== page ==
Ross says county in a good place; 1,000 acres available for development in Antrim


Having enough people ready to take jobs with incoming companies was a major hurdle for Franklin County. Mike Ross, president of Franklin County Area Development Corporation, spoke to 80 guests at the Greencastle-Antrim Chamber of Commerce breakfast Aug.16. He said that the area's unemployment rate of 6.9 percent after a spike to 9.1 percent, lower than the national average, was good, but it also presented a double-edged sword.

The labor shortage was a problem for companies looking for relocation sites, as well as for those already established and growing. As a result, FCADC was working with schools to train students for the most prevalent jobs.

"They want people with basic mechanical backgrounds to come into a manufacturing environment," Ross said.

The county was in a pocket for growth opportunities, since the Harrisburg metro area extended into Greene Township, and the Washington D.C./Baltimore district reached Antrim Township. Additionally, Franklin County was on the national radar with its positive growth history, predicted to continue. FCADC had received a call from the television program Insights with Terry Bradshaw, broadcast on Fox, TCN and regional stations. It filmed a segment on the county surviving the recession.

With the corporation celebrating a quarter-century promoting economic development, Ross added, "Franklin County is unique. We have the opportunity to grow. The past 25 years of change won't compare to the next 25."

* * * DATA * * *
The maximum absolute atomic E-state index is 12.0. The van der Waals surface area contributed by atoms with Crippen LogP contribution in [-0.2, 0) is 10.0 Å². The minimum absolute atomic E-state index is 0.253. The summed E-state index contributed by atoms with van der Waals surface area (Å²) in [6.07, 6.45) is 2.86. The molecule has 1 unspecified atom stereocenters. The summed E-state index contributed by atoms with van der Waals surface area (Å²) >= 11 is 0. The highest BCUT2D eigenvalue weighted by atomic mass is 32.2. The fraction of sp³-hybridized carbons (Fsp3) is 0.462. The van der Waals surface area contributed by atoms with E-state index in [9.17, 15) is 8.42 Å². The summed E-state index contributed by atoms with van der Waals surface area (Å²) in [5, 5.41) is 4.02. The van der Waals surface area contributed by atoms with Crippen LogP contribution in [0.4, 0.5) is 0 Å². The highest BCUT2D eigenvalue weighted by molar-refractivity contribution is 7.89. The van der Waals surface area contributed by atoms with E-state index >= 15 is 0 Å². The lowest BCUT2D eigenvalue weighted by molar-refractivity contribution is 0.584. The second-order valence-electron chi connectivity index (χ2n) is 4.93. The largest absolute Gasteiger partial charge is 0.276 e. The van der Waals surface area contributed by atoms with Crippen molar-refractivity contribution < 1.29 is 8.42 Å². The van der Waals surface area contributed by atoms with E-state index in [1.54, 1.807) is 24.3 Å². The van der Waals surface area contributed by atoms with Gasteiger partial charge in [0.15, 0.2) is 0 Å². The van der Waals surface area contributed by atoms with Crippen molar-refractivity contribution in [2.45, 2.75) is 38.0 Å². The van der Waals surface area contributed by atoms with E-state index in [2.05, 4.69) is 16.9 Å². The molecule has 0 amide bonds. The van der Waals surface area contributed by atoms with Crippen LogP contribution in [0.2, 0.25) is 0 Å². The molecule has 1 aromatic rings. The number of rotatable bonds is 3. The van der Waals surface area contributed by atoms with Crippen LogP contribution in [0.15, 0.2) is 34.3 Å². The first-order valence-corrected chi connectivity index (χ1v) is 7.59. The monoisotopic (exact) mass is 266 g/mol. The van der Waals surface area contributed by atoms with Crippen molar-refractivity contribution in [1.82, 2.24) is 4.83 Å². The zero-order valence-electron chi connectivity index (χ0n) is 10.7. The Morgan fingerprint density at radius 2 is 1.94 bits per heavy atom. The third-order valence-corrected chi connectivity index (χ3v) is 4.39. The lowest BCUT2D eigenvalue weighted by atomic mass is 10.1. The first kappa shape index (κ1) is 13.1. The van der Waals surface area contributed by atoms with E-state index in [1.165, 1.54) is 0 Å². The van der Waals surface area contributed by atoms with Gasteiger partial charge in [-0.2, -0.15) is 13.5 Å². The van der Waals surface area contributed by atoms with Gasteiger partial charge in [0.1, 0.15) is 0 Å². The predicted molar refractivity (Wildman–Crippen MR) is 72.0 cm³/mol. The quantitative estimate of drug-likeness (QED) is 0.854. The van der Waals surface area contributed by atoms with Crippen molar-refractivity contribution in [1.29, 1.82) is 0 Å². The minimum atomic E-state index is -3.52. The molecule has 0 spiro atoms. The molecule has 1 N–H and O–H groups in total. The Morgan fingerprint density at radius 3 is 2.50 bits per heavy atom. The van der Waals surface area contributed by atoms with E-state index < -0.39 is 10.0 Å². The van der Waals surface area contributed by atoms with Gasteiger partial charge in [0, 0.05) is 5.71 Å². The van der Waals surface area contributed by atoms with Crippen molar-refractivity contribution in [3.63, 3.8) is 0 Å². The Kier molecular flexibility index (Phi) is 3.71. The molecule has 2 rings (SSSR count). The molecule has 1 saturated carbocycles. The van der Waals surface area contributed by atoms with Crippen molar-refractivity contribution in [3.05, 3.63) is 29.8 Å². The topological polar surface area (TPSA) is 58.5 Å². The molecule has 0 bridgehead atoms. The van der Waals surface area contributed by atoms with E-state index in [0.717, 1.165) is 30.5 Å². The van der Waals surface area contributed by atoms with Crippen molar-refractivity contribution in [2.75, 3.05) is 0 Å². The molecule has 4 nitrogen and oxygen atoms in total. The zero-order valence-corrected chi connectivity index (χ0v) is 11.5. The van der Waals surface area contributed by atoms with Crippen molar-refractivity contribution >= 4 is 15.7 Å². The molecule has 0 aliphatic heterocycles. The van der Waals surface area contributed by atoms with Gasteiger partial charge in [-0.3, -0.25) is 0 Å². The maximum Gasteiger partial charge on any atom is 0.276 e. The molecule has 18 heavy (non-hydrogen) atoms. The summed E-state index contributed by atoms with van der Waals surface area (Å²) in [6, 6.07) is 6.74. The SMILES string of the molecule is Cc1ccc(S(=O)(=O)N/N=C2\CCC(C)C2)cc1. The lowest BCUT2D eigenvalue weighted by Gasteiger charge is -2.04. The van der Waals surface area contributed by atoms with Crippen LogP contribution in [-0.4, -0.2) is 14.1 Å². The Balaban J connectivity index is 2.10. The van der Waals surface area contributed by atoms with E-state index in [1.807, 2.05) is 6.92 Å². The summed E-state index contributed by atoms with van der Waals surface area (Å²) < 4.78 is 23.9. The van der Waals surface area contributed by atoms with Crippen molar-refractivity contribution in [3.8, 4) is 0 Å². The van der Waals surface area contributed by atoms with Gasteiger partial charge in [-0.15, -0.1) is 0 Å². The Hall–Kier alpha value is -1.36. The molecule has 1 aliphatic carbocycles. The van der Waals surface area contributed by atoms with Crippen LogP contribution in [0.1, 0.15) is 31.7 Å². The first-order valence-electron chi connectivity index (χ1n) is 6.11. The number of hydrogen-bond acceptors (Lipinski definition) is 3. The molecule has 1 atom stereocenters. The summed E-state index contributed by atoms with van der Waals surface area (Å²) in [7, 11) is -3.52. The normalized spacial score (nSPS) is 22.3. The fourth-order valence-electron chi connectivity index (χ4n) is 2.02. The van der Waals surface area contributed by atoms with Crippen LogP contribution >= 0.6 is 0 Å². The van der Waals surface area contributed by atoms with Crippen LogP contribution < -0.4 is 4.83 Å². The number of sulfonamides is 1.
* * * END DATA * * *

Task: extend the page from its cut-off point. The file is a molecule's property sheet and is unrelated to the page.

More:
There are currently 1,500 acres available for development, all zoned with infrastructure in place. Of those, 1,000 were in Antrim.

"The challenge is how well we'll be able to manage this. The infrastructure must be expanded to meet the needs of construction."

The county lost Macy's to West Virginia because when scouts looked at the northern end of Franklin County, exit 24 at Shippensburg met their needs until they saw the adult bookstore in a prime spot, and no zoning in place at the time to control what went where.

Ross stressed that FCADC wanted to retain the quality of life and preserve the area's agricultural foundation as it created places where people wanted to live. Among the attractive features were the many good municipal parks. Even the schools underwent scrutiny, with one company interested in whether high school teams ever participated at the state level.

He closed with the statement, "Workforce development will be the issue of the day. Overall, we're in a good part of the world."

He also hoped to be able to make several major announcements by the end of the year.